There is a “little known” problem with money: it discourages a holistic valuation from a humane perspective. Everything can be transacted, but not everyone can agree on a fair price. Is it really moral to discourage organ trading while thousands die from conditions that are medically trivial if only given a supply that can match the demand? This is the value that Bienstock’s documentary questions. I can just imagine the Q&A session filled with outraged people with two healthy kidneys.
The title says organ, but the whole film is really about kidney trades. We are all familiar (but hopefully not intimately) with the hotel-ice-bath urban myth which has a genuine root in the skewed supply/demand balance: there’s too many people on dialysis and not enough kidneys for transplantation. Bienstock, a veteran Canadian documentary maker, assembled a cast of characters whose involvement with kidneys cover the spectrum of that balance – except the middlemen. Her attempts at an interview with the cash-supply of the Medicus operation was obviously met with silence. Frankly, I would question the authenticity (and in equal portion applaud her tenacity) had she succeeded where Interpol failed. But she did get interviews from the doctors involved in one particular case of international organ trafficking, and scores of donors, successful and waiting transplant patients, some lower-rung local traffickers, as well as prosecutors pursuing the doctors. The flow of the film generally follows two potential donors in the Philippines, but presents switchbacks between the multitude of people and presents kidney trafficking through such an mosaic.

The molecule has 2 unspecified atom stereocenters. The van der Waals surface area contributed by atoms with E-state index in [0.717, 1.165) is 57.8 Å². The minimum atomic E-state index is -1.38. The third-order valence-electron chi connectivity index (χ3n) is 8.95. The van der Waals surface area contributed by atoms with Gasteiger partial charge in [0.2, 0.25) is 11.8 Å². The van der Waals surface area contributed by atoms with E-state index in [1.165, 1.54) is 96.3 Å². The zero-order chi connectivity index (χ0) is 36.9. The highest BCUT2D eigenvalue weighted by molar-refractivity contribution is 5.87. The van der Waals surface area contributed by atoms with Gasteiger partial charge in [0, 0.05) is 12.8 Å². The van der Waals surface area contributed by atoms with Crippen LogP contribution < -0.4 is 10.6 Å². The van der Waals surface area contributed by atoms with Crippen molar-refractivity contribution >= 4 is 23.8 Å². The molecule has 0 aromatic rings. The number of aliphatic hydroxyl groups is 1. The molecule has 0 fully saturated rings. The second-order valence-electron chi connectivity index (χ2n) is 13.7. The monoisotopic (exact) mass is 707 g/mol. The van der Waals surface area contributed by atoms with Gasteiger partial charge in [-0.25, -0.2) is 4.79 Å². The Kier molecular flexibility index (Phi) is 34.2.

While I feel that Tales is a very good motivational piece, it could have contained a bit more investigative value. The Medicus tangent served as a nice segway into how doctors, patients, donors and the blackmarket trade intersected, but it was not made into a focal point. But maybe I’ve watched one too many Frontline/ProPublica episode. One immediate departure from expectation is that the whole thing doesn’t feel depressing or ominous at all. The tone was clearly defiant, and one would not be confused on where Bienstock stood. It wrapped up with happy endings all around, and even ended with post-texts lambasting NGOs and governments as being politically-correct but factually immoral while Blur’s “Out of time” played as out-tro. It was cleanly edited with a minimal dose of infographics at the introduction. One thing it does well is introduce the audience to the diverse range of opinions – although again I feel that there’s a bias toward the positive. A slightly surprising fact is that in online, “altruistic” donor matching services, people still prefer to donate to those who are young and with potential. If chivalry is dead, altruism is probably extinct. While many of the participants (except the prosecutors) appear to be somewhat anti-establishment, at one point the Toronto patient on a waiting list (which is of course the longest one in Ontario) said: “Well if it’s not freely available, there’s a black market.” Exactly what compelled her to complain about Lake Ontario not brimming with salvageable renal material wasn’t very clear, but it did demonstrate the frustration of putting one’s life on dialysis for 9 years while your person is being ground through the system. That said, if you deem the legalization of drugs, alcohol, prostitution, homosexual marriage and other liberal propaganda a product of our morally bankrupt society, you might want to stay home and clean your guns with your 6 year-old.